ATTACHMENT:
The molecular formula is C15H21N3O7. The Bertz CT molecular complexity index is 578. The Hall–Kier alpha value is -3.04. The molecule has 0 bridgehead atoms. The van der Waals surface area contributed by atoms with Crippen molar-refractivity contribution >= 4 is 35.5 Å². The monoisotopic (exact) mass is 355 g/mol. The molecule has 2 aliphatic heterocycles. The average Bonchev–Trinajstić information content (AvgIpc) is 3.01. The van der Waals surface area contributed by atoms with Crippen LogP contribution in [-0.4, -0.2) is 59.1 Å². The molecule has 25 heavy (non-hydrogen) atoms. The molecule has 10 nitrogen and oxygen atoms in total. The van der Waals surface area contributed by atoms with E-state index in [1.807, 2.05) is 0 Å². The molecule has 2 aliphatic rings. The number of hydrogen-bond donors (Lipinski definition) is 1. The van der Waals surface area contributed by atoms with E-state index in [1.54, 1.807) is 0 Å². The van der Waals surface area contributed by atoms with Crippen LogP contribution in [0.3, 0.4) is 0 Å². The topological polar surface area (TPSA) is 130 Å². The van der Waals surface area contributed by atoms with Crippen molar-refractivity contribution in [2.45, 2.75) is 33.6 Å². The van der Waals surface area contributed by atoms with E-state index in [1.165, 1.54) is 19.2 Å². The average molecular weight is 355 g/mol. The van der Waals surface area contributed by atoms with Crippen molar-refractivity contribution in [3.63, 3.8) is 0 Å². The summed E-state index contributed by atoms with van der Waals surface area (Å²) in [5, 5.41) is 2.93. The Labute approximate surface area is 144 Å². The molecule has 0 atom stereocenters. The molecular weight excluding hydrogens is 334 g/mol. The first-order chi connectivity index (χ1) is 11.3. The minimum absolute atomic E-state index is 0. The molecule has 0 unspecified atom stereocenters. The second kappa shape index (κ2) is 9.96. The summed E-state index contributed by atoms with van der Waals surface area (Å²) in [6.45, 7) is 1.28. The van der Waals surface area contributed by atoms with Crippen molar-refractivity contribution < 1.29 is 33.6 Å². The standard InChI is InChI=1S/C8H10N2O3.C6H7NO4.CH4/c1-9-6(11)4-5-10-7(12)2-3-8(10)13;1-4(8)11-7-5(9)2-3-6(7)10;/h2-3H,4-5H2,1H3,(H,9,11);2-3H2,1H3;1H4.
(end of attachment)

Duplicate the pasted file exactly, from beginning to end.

The molecular formula is C15H21N3O7. The Bertz CT molecular complexity index is 578. The Hall–Kier alpha value is -3.04. The molecule has 0 bridgehead atoms. The van der Waals surface area contributed by atoms with Crippen molar-refractivity contribution >= 4 is 35.5 Å². The monoisotopic (exact) mass is 355 g/mol. The molecule has 2 aliphatic heterocycles. The average Bonchev–Trinajstić information content (AvgIpc) is 3.01. The van der Waals surface area contributed by atoms with Crippen LogP contribution in [-0.4, -0.2) is 59.1 Å². The molecule has 25 heavy (non-hydrogen) atoms. The molecule has 10 nitrogen and oxygen atoms in total. The van der Waals surface area contributed by atoms with E-state index in [1.807, 2.05) is 0 Å². The molecule has 2 aliphatic rings. The number of hydrogen-bond donors (Lipinski definition) is 1. The van der Waals surface area contributed by atoms with E-state index in [1.54, 1.807) is 0 Å². The van der Waals surface area contributed by atoms with Crippen LogP contribution in [0.3, 0.4) is 0 Å². The topological polar surface area (TPSA) is 130 Å². The van der Waals surface area contributed by atoms with Crippen molar-refractivity contribution in [2.45, 2.75) is 33.6 Å². The van der Waals surface area contributed by atoms with E-state index in [1.165, 1.54) is 19.2 Å². The average molecular weight is 355 g/mol. The van der Waals surface area contributed by atoms with Crippen molar-refractivity contribution in [3.63, 3.8) is 0 Å². The summed E-state index contributed by atoms with van der Waals surface area (Å²) in [5, 5.41) is 2.93. The Labute approximate surface area is 144 Å². The molecule has 0 atom stereocenters. The molecular weight excluding hydrogens is 334 g/mol. The first-order chi connectivity index (χ1) is 11.3. The minimum absolute atomic E-state index is 0. The molecule has 0 unspecified atom stereocenters. The second kappa shape index (κ2) is 9.96. The summed E-state index contributed by atoms with van der Waals surface area (Å²) in [6.45, 7) is 1.28. The van der Waals surface area contributed by atoms with Crippen molar-refractivity contribution < 1.29 is 33.6 Å². The standard InChI is InChI=1S/C8H10N2O3.C6H7NO4.CH4/c1-9-6(11)4-5-10-7(12)2-3-8(10)13;1-4(8)11-7-5(9)2-3-6(7)10;/h2-3H,4-5H2,1H3,(H,9,11);2-3H2,1H3;1H4.